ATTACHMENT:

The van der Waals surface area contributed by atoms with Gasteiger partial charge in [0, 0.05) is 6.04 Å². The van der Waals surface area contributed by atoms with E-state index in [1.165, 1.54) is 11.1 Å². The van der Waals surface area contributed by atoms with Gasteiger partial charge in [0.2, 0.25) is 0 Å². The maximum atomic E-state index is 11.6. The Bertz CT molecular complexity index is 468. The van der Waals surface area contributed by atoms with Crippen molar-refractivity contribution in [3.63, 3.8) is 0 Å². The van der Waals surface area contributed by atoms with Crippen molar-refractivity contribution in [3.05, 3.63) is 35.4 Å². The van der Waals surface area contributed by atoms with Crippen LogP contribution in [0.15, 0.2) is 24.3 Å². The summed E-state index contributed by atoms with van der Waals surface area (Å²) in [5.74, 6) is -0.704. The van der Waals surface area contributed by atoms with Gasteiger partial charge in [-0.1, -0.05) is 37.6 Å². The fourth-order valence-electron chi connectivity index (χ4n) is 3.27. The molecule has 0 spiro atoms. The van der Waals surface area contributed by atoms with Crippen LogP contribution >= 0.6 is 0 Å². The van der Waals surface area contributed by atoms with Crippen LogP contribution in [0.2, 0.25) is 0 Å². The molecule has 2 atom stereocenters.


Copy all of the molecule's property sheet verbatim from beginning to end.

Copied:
The van der Waals surface area contributed by atoms with Gasteiger partial charge in [0, 0.05) is 6.04 Å². The van der Waals surface area contributed by atoms with E-state index in [1.165, 1.54) is 11.1 Å². The van der Waals surface area contributed by atoms with Gasteiger partial charge in [0.2, 0.25) is 0 Å². The maximum atomic E-state index is 11.6. The Bertz CT molecular complexity index is 468. The van der Waals surface area contributed by atoms with Crippen molar-refractivity contribution in [3.63, 3.8) is 0 Å². The van der Waals surface area contributed by atoms with Crippen molar-refractivity contribution in [3.05, 3.63) is 35.4 Å². The van der Waals surface area contributed by atoms with Crippen LogP contribution in [0.15, 0.2) is 24.3 Å². The summed E-state index contributed by atoms with van der Waals surface area (Å²) in [5.74, 6) is -0.704. The van der Waals surface area contributed by atoms with Gasteiger partial charge in [-0.1, -0.05) is 37.6 Å². The fourth-order valence-electron chi connectivity index (χ4n) is 3.27. The molecule has 0 spiro atoms. The van der Waals surface area contributed by atoms with Crippen LogP contribution >= 0.6 is 0 Å². The van der Waals surface area contributed by atoms with Crippen LogP contribution in [0.2, 0.25) is 0 Å². The molecule has 2 atom stereocenters.